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Market-based solutions only get us so far: we need policies, too, and fast. David Orr stares political reality right in the eye, and refuses to back down.
When David Orr began his keynote speech on full-spectrum sustainability at the Building Energy conference yesterday, I was sitting in my car at a dead stop near the Harvard campus, furious with myself (and everyone else) for not taking public transit.
The irony was not lost on me. I tried to turn my audible growling into laughter by recalling that classic Onion headline, "Report: 98 Percent of Commuters Favor Public Transportation for Others." But I'd been up since 4 and had pulled out of my driveway in Vermont at 6, so it was hard to find anything funny.
Luckily, people like David Orr aren't waiting for "others" to do the work of sustainability for them. And luckily for me, his speech was long and substantive enough that I got a lot out of it even though I arrived half an hour late. Here at BuildingGreen, we pride ourselves on doing a lot of technical legwork for our readers, and sometimes it's hard to see the forest for the FSC-certified lumber with no added urea-formaldehyde. Orr's speech helped many of us pull back and look at the big picture.
Frankly, that picture isn't very pretty right now. "We need to equip young people for a world the likes of which we as homo sapiens have never seen before," he said.
We the People: Green Design and the Founding Fathers
That's exactly what he does at Oberlin College, where he not only teaches environmental studies but pushes--hard--to make his campus and his town as green as possible. Orr showed some photos of his grandchildren at the end of his speech to remind us how high the stakes are. And when was the last time you heard someone at an energy conference quote the Constitution? We have to "secure the blessings of liberty for ourselves and our posterity," Orr argued. It was a real tearjerker, and Orr got a standing ovation.
One thing that intrigued me about his presentation was that it directly addressed the elephant in the room (the same elephant was politely ignored at all the other sessions I went to): politics. Perhaps because he lives in Ohio rather than New England, Orr is acutely aware that no matter how much we'd like to think otherwise, advocating recycling or renewable energy or smart growth is a political act in this country. Sustainability simply will not happen at the federal policy level until we find a way to depoliticize it--or at least find ways to use politics in the favor of science.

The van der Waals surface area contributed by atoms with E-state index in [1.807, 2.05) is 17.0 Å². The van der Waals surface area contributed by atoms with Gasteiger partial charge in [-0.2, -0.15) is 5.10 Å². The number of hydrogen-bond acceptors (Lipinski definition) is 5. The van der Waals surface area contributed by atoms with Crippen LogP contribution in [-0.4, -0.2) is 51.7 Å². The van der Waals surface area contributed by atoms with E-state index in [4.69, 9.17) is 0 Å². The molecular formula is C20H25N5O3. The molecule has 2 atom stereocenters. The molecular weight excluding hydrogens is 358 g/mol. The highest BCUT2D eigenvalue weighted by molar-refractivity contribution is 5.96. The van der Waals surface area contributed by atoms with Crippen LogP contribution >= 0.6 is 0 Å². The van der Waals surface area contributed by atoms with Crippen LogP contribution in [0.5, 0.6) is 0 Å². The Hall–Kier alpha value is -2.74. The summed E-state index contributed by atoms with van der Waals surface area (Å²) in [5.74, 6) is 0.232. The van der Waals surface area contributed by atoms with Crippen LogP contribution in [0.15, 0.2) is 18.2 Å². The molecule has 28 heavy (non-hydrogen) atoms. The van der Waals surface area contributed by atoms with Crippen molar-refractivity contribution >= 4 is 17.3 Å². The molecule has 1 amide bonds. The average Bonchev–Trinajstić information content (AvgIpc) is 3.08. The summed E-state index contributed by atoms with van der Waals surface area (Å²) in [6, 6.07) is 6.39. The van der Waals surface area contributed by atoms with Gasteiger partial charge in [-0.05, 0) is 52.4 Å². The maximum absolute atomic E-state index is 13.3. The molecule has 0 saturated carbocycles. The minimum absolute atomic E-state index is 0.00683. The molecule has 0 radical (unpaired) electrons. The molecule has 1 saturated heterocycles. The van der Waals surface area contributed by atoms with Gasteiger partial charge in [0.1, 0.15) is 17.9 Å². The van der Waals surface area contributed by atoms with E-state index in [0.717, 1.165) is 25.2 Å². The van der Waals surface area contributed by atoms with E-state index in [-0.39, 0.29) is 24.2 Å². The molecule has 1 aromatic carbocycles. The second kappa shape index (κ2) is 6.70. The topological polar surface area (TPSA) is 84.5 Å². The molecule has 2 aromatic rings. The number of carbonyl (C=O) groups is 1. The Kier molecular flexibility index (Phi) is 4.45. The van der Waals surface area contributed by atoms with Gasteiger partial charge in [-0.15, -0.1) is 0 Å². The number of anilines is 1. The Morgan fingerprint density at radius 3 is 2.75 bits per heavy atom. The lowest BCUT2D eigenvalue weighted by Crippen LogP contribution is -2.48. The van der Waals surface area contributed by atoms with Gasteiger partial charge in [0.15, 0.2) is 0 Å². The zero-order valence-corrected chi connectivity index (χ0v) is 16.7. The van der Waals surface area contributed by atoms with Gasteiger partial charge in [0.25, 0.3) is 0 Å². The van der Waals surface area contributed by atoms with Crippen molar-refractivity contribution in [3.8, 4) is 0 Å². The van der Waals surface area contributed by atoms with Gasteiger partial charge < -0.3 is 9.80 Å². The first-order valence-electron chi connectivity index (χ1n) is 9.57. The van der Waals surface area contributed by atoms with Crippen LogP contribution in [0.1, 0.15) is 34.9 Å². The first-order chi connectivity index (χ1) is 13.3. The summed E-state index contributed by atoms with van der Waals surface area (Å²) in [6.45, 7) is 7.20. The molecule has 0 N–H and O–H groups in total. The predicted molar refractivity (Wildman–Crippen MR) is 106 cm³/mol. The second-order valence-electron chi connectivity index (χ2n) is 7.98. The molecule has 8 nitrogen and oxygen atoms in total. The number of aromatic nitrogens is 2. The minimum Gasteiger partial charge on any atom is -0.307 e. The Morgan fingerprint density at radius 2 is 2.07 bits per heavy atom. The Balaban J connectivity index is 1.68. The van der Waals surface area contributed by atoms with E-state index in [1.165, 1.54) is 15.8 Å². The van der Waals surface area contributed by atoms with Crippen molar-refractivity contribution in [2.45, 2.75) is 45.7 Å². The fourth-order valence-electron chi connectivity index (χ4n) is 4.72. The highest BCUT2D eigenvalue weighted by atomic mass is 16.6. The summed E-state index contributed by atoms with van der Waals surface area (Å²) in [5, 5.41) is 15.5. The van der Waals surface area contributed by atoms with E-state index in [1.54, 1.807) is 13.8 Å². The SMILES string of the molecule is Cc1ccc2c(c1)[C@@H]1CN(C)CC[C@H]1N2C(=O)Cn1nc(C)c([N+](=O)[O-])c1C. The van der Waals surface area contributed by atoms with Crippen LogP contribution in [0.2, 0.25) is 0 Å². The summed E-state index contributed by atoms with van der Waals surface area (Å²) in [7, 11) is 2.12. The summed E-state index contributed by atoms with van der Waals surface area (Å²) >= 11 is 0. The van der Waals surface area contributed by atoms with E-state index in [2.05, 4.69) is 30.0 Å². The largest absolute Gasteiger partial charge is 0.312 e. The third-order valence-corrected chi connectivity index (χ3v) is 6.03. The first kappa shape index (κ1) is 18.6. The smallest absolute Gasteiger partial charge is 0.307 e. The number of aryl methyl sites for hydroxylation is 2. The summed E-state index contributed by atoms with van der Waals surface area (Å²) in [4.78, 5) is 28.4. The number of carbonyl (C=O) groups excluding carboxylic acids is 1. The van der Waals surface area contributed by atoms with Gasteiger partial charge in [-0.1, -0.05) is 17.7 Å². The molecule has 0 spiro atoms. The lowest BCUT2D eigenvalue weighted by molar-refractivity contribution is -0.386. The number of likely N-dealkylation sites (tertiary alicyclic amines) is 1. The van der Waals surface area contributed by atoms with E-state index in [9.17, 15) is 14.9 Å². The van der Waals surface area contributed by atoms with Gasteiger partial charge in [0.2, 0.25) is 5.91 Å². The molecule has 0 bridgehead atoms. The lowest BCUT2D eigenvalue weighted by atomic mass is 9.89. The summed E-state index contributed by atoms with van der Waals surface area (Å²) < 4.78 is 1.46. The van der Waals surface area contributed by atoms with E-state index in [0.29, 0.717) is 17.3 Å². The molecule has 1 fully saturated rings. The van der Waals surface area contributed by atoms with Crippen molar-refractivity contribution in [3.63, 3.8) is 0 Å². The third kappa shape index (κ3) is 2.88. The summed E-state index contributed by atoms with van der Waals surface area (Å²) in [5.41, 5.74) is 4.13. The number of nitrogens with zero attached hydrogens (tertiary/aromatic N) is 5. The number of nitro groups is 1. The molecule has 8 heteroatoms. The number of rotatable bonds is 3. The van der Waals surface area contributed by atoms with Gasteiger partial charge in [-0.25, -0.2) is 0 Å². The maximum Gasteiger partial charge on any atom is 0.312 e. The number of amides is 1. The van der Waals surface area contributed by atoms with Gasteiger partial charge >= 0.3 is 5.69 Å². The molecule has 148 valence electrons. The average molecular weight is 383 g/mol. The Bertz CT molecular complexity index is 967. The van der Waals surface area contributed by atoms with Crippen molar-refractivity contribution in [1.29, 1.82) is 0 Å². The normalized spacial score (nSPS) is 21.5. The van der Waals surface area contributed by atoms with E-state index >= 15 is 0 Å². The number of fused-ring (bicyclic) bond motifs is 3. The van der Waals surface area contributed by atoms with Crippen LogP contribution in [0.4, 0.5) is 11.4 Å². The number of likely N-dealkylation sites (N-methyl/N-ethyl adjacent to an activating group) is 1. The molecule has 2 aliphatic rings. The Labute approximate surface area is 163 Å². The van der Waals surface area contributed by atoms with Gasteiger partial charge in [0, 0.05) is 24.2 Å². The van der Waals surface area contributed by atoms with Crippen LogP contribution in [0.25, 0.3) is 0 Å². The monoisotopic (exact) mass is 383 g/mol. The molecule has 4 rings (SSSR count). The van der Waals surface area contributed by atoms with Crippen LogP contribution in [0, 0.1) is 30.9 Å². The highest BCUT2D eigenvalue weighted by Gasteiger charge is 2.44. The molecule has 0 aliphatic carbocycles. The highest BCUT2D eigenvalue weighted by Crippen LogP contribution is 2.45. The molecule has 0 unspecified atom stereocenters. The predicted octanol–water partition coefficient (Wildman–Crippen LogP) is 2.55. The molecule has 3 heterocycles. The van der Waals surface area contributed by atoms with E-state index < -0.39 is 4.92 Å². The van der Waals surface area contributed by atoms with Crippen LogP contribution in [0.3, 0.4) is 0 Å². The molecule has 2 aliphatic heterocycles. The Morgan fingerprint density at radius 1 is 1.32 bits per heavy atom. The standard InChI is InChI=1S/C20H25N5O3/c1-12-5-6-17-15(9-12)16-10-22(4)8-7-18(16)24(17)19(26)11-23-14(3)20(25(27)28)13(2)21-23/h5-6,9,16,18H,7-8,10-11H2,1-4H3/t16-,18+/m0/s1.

For example, I went to a session about green climate change policies in Massachusetts, New York, and Vermont. How soon do you think policies requiring 80% cuts in CO2 emissions are going to be implemented in the job-starved rust belt? Coal country? The Deep South?
A Green Tea Party Movement?
Maybe sooner than you think, if Orr gets his way. Apparently he's part of a group that has been talking to the Pentagon about the national security implications of climate change, and the overlap between sustainability and passive survivability. He showed them his plan for the Oberlin College campus, and the off-campus "green arts block" that integrates the school with the "typical rustbelt downtown" (a description this Ohio native finds rather amusing for what we considered a hippie stronghold) that is Oberlin proper.
You'll never guess what the Pentagon said: that they hoped to see one of these "national security network" sites in every congressional district in the country. Orr seemed to relish the idea of planning the next national security network site in John Boehner's district. He roused the crowd with a call for "our own version of the Tea Party movement--one powered not by bullsh*t but by sunlight."
Everyone seemed so relieved--almost giddy--to be talking about politics directly for once. We don't like to, because the science behind our work is not political. But pretending it's not politicized is simply insane.
No Policies without Addressing Politics
We've worked so hard in the last couple of decades to put the market to work for green initiatives. We've found ingenious ways to prioritize, monetize, and incentivize sustainability. But we've also found that market-based solutions only go so far. At some point, policies--radical, sweeping, federal policies--will have to take over where the market leaves off. I'm awfully glad people like David Orr aren't waiting for "others" to get to work on that.
Orr brought up these national security sites. What other ideas do people have for addressing political reality in ways that further sustainability? Feel free to discuss--politely--in the comments.
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